Plate Tectonics, Volcanoes, and Earthquakes (Dynamic · PDF file7 Plate Tectonics, Volcanoes, and Earthquakes 7 16 as “burning mountains.” Today, it is commonly known that volcanoes

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  • ISBN 978-1-61530-106-5

  • Published in 2011 by Britannica Educational Publishing (a trademark of Encyclopdia Britannica, Inc.)in association with Rosen Educational Services, LLC29 East 21st Street, New York, NY 10010.

    Copyright 2011 Encyclopdia Britannica, Inc. Britannica, Encyclopdia Britannica, and the Thistle logo are registered trademarks of Encyclopdia Britannica, Inc. All rights reserved.

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    First Edition

    Britannica Educational PublishingMichael I. Levy: Executive EditorJ. E. Luebering: Senior Manager Marilyn L. Barton: Senior Coordinator, Production ControlSteven Bosco: Director, Editorial TechnologiesLisa S. Braucher: Senior Producer and Data EditorYvette Charboneau: Senior Copy EditorKathy Nakamura: Manager, Media AcquisitionJohn P. Rafferty: Associate Editor, Earth Sciences

    Rosen Educational ServicesAlexandra Hanson-Harding: EditorNelson S: Art DirectorCindy Reiman: Photography ManagerNicole Russo: DesignerMatthew Cauli: Cover DesignIntroduction by Therese Shea

    Library of Congress Cataloging-in-Publication Data

    Plate tectonics, volcanoes, and earthquakes / edited by John P. Rafferty. p. cm.(Dynamic Earth)In association with Britannica Educational Publishing, Rosen Educational Services.Includes index.ISBN 978-1-61530-187-4 ( eBook)1. Plate tectonics. 2. Volcanoes. 3. Earthquakes. 4. Geodynamics. I. Rafferty, John P.QE511.4.P585 2010551.8dc22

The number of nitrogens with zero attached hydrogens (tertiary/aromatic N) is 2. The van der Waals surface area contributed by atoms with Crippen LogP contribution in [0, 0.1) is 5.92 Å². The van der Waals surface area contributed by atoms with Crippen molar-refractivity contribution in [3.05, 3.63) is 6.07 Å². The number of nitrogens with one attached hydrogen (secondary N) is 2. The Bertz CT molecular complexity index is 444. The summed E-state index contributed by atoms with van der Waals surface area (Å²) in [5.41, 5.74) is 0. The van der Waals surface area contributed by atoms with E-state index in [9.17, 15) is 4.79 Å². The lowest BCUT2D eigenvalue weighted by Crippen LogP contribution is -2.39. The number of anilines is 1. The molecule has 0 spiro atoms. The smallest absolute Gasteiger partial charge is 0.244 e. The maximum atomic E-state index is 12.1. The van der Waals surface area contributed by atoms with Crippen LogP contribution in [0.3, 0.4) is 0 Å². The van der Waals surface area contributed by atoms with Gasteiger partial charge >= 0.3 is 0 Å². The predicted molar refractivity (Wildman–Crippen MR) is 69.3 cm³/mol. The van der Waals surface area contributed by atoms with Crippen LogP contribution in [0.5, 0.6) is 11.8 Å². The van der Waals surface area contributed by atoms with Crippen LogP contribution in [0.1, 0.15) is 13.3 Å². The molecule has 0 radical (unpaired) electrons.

Cover, pp. 12, 82, 302 Grondin; p. 22 Torfason; pp. 23, 307; pp. 202, 305 Shi


    Introduction 12

    Chapter 1: Earths Dynamic Interior 23

    The Process of Plate Tectonics 24Principles of Plate Tectonics 26 Continental and

    Oceanic Crust 27 Plate Boundaries 28 Hot Spots 38 Plate Motion 40 The Development of Tectonic Theory 42 The Precursors of

    Modern Thinking 43 Alfred Wegener and

    the Concept of Continental Drift 44

    The Renewed Interest in Continental Drift 48

    Toward a Unifying Theory 54 Dissenting Opinions and

    Unanswered Questions 58Plate Tectonics and the Geologic Past 62 The Wilson Cycle 62 The Supercontinent Cycle 65 Continental

    Reconstructions 66





  • The Interaction of Tectonics with Other Systems 67 Earths Oceans 68 Life 69 Earths Climate 72Other Concepts Related to Plate Tectonics 74 Continental Drift 74 Diastrophism 78 Isostasy 78 Orogeny 81 Tectonics 81

    Chapter 2: Volcanoes and Volcanism 82

    Volcanic Eruptions 86 Lava, Gas, and Other

    Hazards 86 Six Types of Eruptions 100 Two 20th-Century

    Eruptions 104 The Four Worst Eruptions

    in History 111 Volcano Forecasting and

    Warning 113 Major Volcanoes of

    the World 114 Signifi cant Volcanoes of

    the World 128 Mount Agung 128 Askja 128 Mount Aso 129 Mount Cameroon 130 Cotopaxi 131 Mount Etna 132 Mount Fuji 134

    Mount Hekla 135